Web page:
Homefront: The Revolution for Mac was a reason to be excited. Unfortunately, the game slowly turned into a big disappointment…
This is particularly sad when you take into account how proud developer Dambuster Studio was to announce this back in April 2016:
— Dambuster Studios (@DSDambuster) April 14, 2016
Shortly after, publisher Deep Silver confirmed the same information on a press release:
Homefront: The Revolution is scheduled for release on May 17th in North America, and May 20th in all other territories on Xbox One, PlayStation 4 and Windows PC. Native Mac and Linux versions are also in development.
Unfortunately, that was the last time we ever heard about either the Linux or macOS versions. Then Liam from GamingOnLinux took it upon himself to constantly contact the developer for updates. Most of his requests went unanswered.
And when Dambuster finally replied, they basically confirmed what we already knew, but didn’t want to hear: You can forget about Homefront: The Revolution on Mac or Linux.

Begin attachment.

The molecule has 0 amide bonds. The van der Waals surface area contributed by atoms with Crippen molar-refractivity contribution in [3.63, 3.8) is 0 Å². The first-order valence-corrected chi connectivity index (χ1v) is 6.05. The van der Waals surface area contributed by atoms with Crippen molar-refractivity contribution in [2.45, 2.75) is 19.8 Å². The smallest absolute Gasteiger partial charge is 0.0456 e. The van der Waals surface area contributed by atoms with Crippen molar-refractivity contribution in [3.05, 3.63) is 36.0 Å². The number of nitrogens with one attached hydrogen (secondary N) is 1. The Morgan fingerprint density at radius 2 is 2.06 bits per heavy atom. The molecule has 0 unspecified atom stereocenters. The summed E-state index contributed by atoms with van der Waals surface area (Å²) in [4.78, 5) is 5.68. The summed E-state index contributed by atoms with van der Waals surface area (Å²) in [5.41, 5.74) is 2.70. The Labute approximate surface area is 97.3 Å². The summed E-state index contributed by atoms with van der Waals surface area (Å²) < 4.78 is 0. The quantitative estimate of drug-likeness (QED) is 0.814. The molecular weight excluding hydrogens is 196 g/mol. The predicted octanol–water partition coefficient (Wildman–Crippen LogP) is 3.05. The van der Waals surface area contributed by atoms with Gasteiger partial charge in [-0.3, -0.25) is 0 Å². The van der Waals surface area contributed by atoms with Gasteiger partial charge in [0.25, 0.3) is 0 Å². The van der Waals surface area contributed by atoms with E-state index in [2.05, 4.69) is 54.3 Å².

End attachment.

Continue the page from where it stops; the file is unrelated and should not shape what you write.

Nothing to share at this moment in time.
— Homefront (@HomefrontGame) January 24, 2017
Wasn’t this a sure thing?
When both developer and publisher go out of their way to officially confirm something, it has to be because feel very confident, right? Plus, it was also going to be the first game on Mac to use the CryEngine. But according to a user from IMG, CryEngine probably was the main problem:
As CryTek has basically abandoned the plans for Mac and (working) Linux versions of the CryEngine that Homefront uses–probably due to the financial troubles they are in–I wouldn’t count on that happen anytime soon, if at all.
Homefront isn’t the only game that fell victim to this: the upcoming Kingdom Come: Deliverance also had to cancel plans for Mac and Linux versions.
Homefront: The Revolution wasn’t a perfect game, at least according to the many reviews I read. Still, it had the potential of being one of the most fun first-person shooters on Mac…
Let this be another reminder that you should never buy a game based on a promise. And when it comes to additional platforms, this is even more important. If you knew how many times I’ve seen developers simply drop ports without any notice…